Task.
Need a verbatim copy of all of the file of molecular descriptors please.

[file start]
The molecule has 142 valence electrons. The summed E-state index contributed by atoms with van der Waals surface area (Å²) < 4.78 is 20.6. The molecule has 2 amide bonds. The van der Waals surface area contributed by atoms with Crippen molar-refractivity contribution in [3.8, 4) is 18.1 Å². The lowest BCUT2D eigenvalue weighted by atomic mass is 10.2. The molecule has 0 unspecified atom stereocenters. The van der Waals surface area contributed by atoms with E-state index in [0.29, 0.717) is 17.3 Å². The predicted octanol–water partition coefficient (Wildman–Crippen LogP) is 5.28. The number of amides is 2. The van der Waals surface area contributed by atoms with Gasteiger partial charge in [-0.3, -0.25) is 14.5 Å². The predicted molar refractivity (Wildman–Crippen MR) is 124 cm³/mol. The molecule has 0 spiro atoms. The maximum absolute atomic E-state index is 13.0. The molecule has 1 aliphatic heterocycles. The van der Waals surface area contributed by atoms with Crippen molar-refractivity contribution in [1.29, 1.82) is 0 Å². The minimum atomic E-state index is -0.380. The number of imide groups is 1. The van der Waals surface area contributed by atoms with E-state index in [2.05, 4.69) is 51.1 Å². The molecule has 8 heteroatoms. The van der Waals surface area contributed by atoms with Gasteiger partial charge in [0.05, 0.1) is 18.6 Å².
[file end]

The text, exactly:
The molecule has 142 valence electrons. The summed E-state index contributed by atoms with van der Waals surface area (Å²) < 4.78 is 20.6. The molecule has 2 amide bonds. The van der Waals surface area contributed by atoms with Crippen molar-refractivity contribution in [3.8, 4) is 18.1 Å². The lowest BCUT2D eigenvalue weighted by atomic mass is 10.2. The molecule has 0 unspecified atom stereocenters. The van der Waals surface area contributed by atoms with E-state index in [0.29, 0.717) is 17.3 Å². The predicted octanol–water partition coefficient (Wildman–Crippen LogP) is 5.28. The number of amides is 2. The van der Waals surface area contributed by atoms with Gasteiger partial charge in [-0.3, -0.25) is 14.5 Å². The predicted molar refractivity (Wildman–Crippen MR) is 124 cm³/mol. The molecule has 0 spiro atoms. The maximum absolute atomic E-state index is 13.0. The molecule has 1 aliphatic heterocycles. The van der Waals surface area contributed by atoms with Crippen molar-refractivity contribution in [1.29, 1.82) is 0 Å². The minimum atomic E-state index is -0.380. The number of imide groups is 1. The van der Waals surface area contributed by atoms with E-state index in [2.05, 4.69) is 51.1 Å². The molecule has 8 heteroatoms. The van der Waals surface area contributed by atoms with Gasteiger partial charge in [0.05, 0.1) is 18.6 Å².